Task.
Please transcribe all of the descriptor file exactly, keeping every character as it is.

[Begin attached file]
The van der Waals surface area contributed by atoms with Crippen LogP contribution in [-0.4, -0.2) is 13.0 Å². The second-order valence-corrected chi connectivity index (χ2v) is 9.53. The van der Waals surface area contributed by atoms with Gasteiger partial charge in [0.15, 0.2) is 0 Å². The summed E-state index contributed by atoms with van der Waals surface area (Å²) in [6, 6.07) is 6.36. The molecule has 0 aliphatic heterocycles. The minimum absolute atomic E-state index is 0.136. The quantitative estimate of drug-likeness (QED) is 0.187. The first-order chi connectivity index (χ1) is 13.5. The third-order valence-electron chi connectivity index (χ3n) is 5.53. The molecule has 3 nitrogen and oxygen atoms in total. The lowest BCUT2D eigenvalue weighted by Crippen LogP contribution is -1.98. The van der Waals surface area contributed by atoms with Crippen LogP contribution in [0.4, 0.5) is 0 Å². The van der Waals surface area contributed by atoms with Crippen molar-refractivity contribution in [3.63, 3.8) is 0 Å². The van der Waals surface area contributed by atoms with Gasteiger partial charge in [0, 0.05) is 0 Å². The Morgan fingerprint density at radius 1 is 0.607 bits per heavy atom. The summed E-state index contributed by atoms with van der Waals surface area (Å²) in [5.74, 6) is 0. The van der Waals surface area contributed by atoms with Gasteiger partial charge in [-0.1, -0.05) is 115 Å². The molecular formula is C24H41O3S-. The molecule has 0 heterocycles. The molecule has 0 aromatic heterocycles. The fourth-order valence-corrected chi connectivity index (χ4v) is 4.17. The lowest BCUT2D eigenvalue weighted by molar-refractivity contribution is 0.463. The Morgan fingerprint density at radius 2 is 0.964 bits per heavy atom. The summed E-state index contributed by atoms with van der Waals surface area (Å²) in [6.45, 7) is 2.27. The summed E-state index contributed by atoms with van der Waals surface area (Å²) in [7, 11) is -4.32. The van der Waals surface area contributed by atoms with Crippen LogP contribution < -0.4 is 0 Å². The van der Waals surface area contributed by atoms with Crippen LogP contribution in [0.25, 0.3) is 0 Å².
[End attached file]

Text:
The van der Waals surface area contributed by atoms with Crippen LogP contribution in [-0.4, -0.2) is 13.0 Å². The second-order valence-corrected chi connectivity index (χ2v) is 9.53. The van der Waals surface area contributed by atoms with Gasteiger partial charge in [0.15, 0.2) is 0 Å². The summed E-state index contributed by atoms with van der Waals surface area (Å²) in [6, 6.07) is 6.36. The molecule has 0 aliphatic heterocycles. The minimum absolute atomic E-state index is 0.136. The quantitative estimate of drug-likeness (QED) is 0.187. The first-order chi connectivity index (χ1) is 13.5. The third-order valence-electron chi connectivity index (χ3n) is 5.53. The molecule has 3 nitrogen and oxygen atoms in total. The lowest BCUT2D eigenvalue weighted by Crippen LogP contribution is -1.98. The van der Waals surface area contributed by atoms with Crippen LogP contribution in [0.4, 0.5) is 0 Å². The van der Waals surface area contributed by atoms with Crippen molar-refractivity contribution in [3.63, 3.8) is 0 Å². The van der Waals surface area contributed by atoms with Gasteiger partial charge in [0, 0.05) is 0 Å². The Morgan fingerprint density at radius 1 is 0.607 bits per heavy atom. The summed E-state index contributed by atoms with van der Waals surface area (Å²) in [5.74, 6) is 0. The van der Waals surface area contributed by atoms with Gasteiger partial charge in [-0.1, -0.05) is 115 Å². The molecular formula is C24H41O3S-. The molecule has 0 heterocycles. The molecule has 0 aromatic heterocycles. The fourth-order valence-corrected chi connectivity index (χ4v) is 4.17. The lowest BCUT2D eigenvalue weighted by molar-refractivity contribution is 0.463. The Morgan fingerprint density at radius 2 is 0.964 bits per heavy atom. The summed E-state index contributed by atoms with van der Waals surface area (Å²) in [6.45, 7) is 2.27. The summed E-state index contributed by atoms with van der Waals surface area (Å²) in [7, 11) is -4.32. The van der Waals surface area contributed by atoms with Crippen LogP contribution < -0.4 is 0 Å². The van der Waals surface area contributed by atoms with Crippen LogP contribution in [0.25, 0.3) is 0 Å².